January 19, 2022

VMware: Restoring Custom Attributes after a VC 1.x to VC 2.0.x upgrade

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Disclaimer: Keep in mind, this is the process that worked for me, and I don’t recommend that anyone perform this on live data, but rather to test data.

I am not responsible for any changes to your database as a result of this process.

If you choose to use this method, please backup your database beforehand.

All VC 2.0.x database references are called VirtualCenter and all VC 1.x references are called VirtualCenterOLD.

Also, this properly works with dbo as the owner of all tables. If you have an alternate owner (as I do) you will have to modify the below scripts to match.

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After performing a VC 1.x to VC 2.0.x upgrade, custom attributes are lost.

This is because the VC 1.x and VC 2.0.x databases handle custom attributes a little different. VC 1.x has a custom attributes table called VPX_FIELDDEF, and VMs and HOSTs have separate tables (VPX_VM_FIELDS and VPX_HOST_FIELDS respectively.

In VC 2.0 there are only 2 tables, VPX_FIELD_DEF and VPX_FIELD_VAL.

The VC 1.0 table VPX_FIELDDEF is replaced by VPX_FIELD_DEF in VC 2.0.x.

The VC 1.0 tables, VPX_VM_FIELDS and VPX_HOST_FIELDS are replaced by VPX_FIELD_VAL in VC 2.0.

To import the old values into the new database, a couple steps will have to be taken.

Let’s say I have a SQL 2000 database with my VC 2.0.x database named VirtualCenter.

I need to get to the tables from my old VC 1.x installation. So I need to restore the old VC 1.x database where I can get to the data I need. So I restore the VC 1.x database to a database (on the same server), with the name VirtualCenterOLD.

Now run the following script from Query Analyzer, while attached to the new VirtualCenter database:

USE VirtualCenter

GO

INSERT INTO dbo.VPX_FIELD_DEF

SELECT FIELD_ID AS ID, NAME

FROM VirtualCenterOLD.dbo.VPX_FIELDDEF

GO

This will pull all values from the old VirtualCenterOLD table named VPX_FIELDDEF into the new VirtualCenter database table named VPX_FIELD_DEF, thus defining our custom attribute fields.

Now, We need to add the data from the Hosts and VMs.

Now run the following script from Query Analyzer, while attached to the new VirtualCenter database:

USE VirtualCenter

GO

INSERT INTO dbo.VPX_FIELD_VAL

SELECT VirtualCenterOLD.dbo.VPX_HOST_FIELDS.FIELD_ID AS FIELD_ID, dbo.VPXV_HOSTS.HOSTID AS ENTITY_ID, VirtualCenterOLD.dbo.VPX_HOST_FIELDS.FIELD_VALUE AS [VALUE]

FROM VirtualCenterOLD.dbo.VPX_HOST LEFT OUTER JOIN

dbo.VPXV_HOSTS ON VirtualCenterOLD.dbo.VPX_HOST.HOSTNAME = dbo.VPXV_HOSTS.NAME LEFT OUTER JOIN

VirtualCenterOLD.dbo.VPX_HOST_FIELDS ON VirtualCenterOLD.dbo.VPX_HOST.HOST_ID = VirtualCenterOLD.dbo.VPX_HOST_FIELDS.HOST_ID

WHERE (NOT (VirtualCenterOLD.dbo.VPX_HOST_FIELDS.FIELD_VALUE IS NULL)) AND (NOT (VirtualCenterOLD.dbo.VPX_HOST_FIELDS.FIELD_ID IS NULL))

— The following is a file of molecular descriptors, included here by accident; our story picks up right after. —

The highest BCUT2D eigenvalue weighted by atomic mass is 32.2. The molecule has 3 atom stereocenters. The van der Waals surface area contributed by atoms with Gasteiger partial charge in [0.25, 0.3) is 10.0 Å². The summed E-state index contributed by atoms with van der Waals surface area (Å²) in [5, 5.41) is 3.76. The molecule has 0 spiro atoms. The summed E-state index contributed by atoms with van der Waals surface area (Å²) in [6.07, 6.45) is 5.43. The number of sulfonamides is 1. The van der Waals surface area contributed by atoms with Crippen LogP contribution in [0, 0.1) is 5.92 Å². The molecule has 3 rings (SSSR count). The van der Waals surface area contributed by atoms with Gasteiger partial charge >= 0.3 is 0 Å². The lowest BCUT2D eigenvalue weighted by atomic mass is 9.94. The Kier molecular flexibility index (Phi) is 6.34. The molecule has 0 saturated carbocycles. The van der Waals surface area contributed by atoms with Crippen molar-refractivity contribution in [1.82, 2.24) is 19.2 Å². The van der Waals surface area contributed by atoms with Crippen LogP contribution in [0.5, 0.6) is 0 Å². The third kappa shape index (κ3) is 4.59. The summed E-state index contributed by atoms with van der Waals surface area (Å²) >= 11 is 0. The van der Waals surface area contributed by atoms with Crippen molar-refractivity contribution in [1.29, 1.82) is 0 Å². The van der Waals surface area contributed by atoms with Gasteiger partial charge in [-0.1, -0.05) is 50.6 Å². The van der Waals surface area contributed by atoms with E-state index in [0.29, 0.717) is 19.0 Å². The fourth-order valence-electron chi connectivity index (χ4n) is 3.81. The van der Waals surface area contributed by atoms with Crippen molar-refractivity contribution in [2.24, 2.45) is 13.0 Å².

GO

This will insert HOST attributes into the VPX_FIELD_VAL, where the FIELD_ID and VALUE come from the old data, and the ENTITY_ID comes from the new Entity value for the ESX Hosts in the new database, making sure that there are no nulls.

Now run the following script from Query Analyzer, while attached to the new VirtualCenter database:

USE VirtualCenter

GO

INSERT INTO dbo.VPX_FIELD_VAL

SELECT VirtualCenterOLD.dbo.VPX_VM_FIELDS.FIELD_ID AS FIELD_ID, dbo.VPXV_VMS.VMID AS ENTITY_ID,

VirtualCenterOLD.dbo.VPX_VM_FIELDS.FIELD_VALUE AS [VALUE]

FROM VirtualCenterOLD.dbo.VPX_VM LEFT OUTER JOIN

dbo.VPXV_VMS ON VirtualCenterOLD.dbo.VPX_VM.NAME = dbo.VPXV_VMS.NAME LEFT OUTER JOIN

VirtualCenterOLD.dbo.VPX_VM_FIELDS ON VirtualCenterOLD.dbo.VPX_VM.VM_ID = VirtualCenterOLD.dbo.VPX_VM_FIELDS.VM_ID

WHERE (NOT (VirtualCenterOLD.dbo.VPX_VM_FIELDS.FIELD_VALUE IS NULL)) AND (NOT (VirtualCenterOLD.dbo.VPX_VM_FIELDS.FIELD_ID IS NULL))

GO

This will insert VM attributes into the VPX_FIELD_VAL, where the FIELD_ID and VALUE come from the old data, and the ENTITY_ID comes from the new Entity value for the VM’s in the new database, making sure that there are no nulls.

This worked well for me, and I didn’t lose any custom attributes for my 300+ VM’s or my ESX Hosts.

4 thoughts on “VMware: Restoring Custom Attributes after a VC 1.x to VC 2.0.x upgrade

  1. I would imagine that any Oracle guru could help with this.

    The SQL portion would only need to change a little, but I would imagine it would work in Oracle too.

  2. Hi Jase,
    Seams that you have a lot of experience using VC Database. Do you know how I can rename some datastores names using a SQL Script? I mean the new name should be copied to the esx servers…?

    Any ideas will be great! Thanks

  3. Well, my VC Database knowledge is a little rusty…

    But if you look in the VPX_DATASTORE table, you can see some information relative to the datastores.

    Do you simply want to rename their labels?

    Updating the name field may accomplish what you wish… But I’m wondering how the ESX servers would react to a “label change”

    I would probably handle renaming the datastores in the VC client, as opposed to updating SQL.

    I’m not sure if there are any other dependencies. If you update through a SQL script, it quite possible to miss something.

    The VC Client should take care of any dependencies though…

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